Money has rarely come as easily as it has for New Zealand landlords over the past decade or so. As property prices doubled or more, and interest rates on the initial mortgage shrank to barely 1 per cent, buying an investment property was anything but hard work.
The more invested, the more leverage is acquired, and the easier it became to buy even more. As a result, if you liked the look of a place - and for a landlord in a market with a huge supply shortage, they almost always look good - first-home buyers who showed up hopefully to the viewing were hardly a threat. In truth, bound by strict deposit rules, unable to leverage collateral, and constrained by a reliance on income earned from work, they never stood a chance.
Budget-conscious first-home buyers are up against people for whom $100,000 or $250,000 above asking price is a rounding error. You could see the dynamic play out at open homes: There go the wide-eyed young couples with heart and soul on the line; and then there are buyers like me, bank manager on standby, egging us on. It's not even close to a fair fight.
"You would be crazy not to do this," bankers have told investors like me - and he's right. Entering the New Zealand property market as an investor was both the smartest - and easiest - financial decision I've ever made.
No wonder investors are now the biggest property buyers in New Zealand, with 40 per cent of sales in the final quarter of 2020 made to owners of multiple properties. Last year, 15,000 of the people who bought homes already owned five or more properties. We've worked out that no other category of investment comes close in terms of likely (almost certain) returns, let alone one as generously treated by the tax rules.
We value home-ownership as a societal good, explaining our traditional reluctance to tax capital gains earned from property.
Well-intentioned, perhaps, but we know what paves the road to hell.
To a stone-cold investor, simply weighing up one asset class against another, these preferential tax arrangements are just another reason to double down on residential property, trouncing yet more hapless first-home buyers in the process. The result? A system designed to facilitate mass ownership has been weaponised to the opposite effect.
Despite, like me, lucking on to the easiest money-making scheme of the century, some landlords reacted to last week's housing measures by the Ardern Government with nothing short of righteous fury.
Many of their objections amounted to threats, typified by one landlord cited by Newshub saying they would sell off investment properties when the changes come into force, "and I know a few other landlords will do this".
Reacting to modest new provisions in the Residential Tenancies Act earlier this year, one high-profile real estate agent wrote that "fair, nice people'' want to quit their investments because "the fun and appeal of being a landlord is diminishing".
Of course, not only was this a hollow threat; it turned out the opposite was true. Economist Tony Alexander surveyed mortgage advisers after the new law took effect and found a net 24 per cent of them reported an uptick in investor queries.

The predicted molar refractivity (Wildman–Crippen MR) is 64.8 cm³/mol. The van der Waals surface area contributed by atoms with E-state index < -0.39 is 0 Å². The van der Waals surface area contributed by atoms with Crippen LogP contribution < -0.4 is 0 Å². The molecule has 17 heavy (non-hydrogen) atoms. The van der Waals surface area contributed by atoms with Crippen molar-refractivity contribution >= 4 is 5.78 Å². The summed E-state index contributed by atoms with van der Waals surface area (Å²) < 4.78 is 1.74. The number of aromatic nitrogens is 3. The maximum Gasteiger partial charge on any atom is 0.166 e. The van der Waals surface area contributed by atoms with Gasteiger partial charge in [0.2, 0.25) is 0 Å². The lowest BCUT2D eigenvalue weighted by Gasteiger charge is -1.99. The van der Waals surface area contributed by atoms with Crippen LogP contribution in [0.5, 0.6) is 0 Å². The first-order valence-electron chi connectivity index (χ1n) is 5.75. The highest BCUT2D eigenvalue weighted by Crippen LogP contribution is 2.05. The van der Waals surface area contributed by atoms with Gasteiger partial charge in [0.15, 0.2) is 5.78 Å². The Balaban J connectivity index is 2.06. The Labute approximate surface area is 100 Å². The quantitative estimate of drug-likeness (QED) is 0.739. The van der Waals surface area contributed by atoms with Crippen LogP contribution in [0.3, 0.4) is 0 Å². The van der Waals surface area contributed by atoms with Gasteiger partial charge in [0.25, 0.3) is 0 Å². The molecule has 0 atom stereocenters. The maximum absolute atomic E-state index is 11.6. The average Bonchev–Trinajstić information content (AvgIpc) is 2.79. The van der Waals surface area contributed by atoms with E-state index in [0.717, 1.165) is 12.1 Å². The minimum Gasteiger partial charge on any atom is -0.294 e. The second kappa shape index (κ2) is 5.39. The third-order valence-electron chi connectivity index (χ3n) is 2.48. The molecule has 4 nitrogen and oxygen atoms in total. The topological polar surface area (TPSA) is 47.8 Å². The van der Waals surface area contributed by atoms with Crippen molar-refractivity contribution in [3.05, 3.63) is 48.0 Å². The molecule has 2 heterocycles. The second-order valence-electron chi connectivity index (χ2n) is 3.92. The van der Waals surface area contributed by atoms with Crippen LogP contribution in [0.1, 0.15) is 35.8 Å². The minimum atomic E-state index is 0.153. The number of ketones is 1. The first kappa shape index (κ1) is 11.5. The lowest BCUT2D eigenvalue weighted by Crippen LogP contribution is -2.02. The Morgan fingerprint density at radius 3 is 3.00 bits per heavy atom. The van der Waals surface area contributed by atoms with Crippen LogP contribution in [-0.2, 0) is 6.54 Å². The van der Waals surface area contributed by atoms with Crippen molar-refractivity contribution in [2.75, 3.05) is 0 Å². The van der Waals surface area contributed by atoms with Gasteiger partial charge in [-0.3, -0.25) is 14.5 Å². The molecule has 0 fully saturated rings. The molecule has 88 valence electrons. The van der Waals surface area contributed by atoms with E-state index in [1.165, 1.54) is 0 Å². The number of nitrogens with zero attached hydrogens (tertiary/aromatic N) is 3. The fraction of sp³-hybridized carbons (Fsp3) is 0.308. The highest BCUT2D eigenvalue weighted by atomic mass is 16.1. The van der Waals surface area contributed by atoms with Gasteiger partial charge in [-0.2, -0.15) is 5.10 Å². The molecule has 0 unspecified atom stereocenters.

Other landlords reacted to the Government's latest plans by putting guns to the heads of tenants, the most housing-insecure among us, threatening to pull the trigger if the Government dares imperil their profits. Two questions for landlords arise from this rhetorical hostage-taking: Firstly, if you're forced to hike rents whenever your bottom line is in any way diminished, why haven't you similarly reduced them over a decade of steeply declining interest costs; and, secondly, what restraint have you been showing on rent increases, anyway?
Supply and demand determine rent levels, and I see no evidence landlords have been looking out for tenants' interests when they go about setting them. You already pay more for an apartment in Auckland than you would in Manhattan, where median rents are the lowest since 2010 in the pandemic's wake. Kiwis are already being forced to spend more than two-thirds of their income on rent, pushing their dream of eventual home-ownership further into the realms of fantasy.
The fundamental problem is, and remains, a shortage of housing for both owner-occupiers and renters. Labour is tackling the supply issue through new infrastructure spending and a change to incentives that encourage investors to build new apartments instead of hoovering up existing stock. But these still amount to policy nudges when what's called for is a monumental shove in the form of - and I know this may seem radical - actually building more houses.
In terms of boldness, the housing package surprised me on the upside. Taken together, the measures added up to something more than the timid incrementalism that's characterised the approach of successive governments to housing.
But it still feels a day late and a dollar short.
Long term, the Government needs to intervene directly on the supply challenge before the crisis abates.
Other initiatives will count too - like amending the Resource Management Act, facilitating higher-density builds, and releasing more land for private and iwi-led developments.
But the scale of the housing shortage is such that the market alone will continue to fail. Without decisive action, the emergence of a two-track society - one of cashed-up owners and investors versus the rest - will congeal into an irreversible fact of New Zealand life.
• Shane Te Pou (Ngai Tuhoe) is a company director at Mega Ltd, a commentator and blogger and a former Labour Party activist.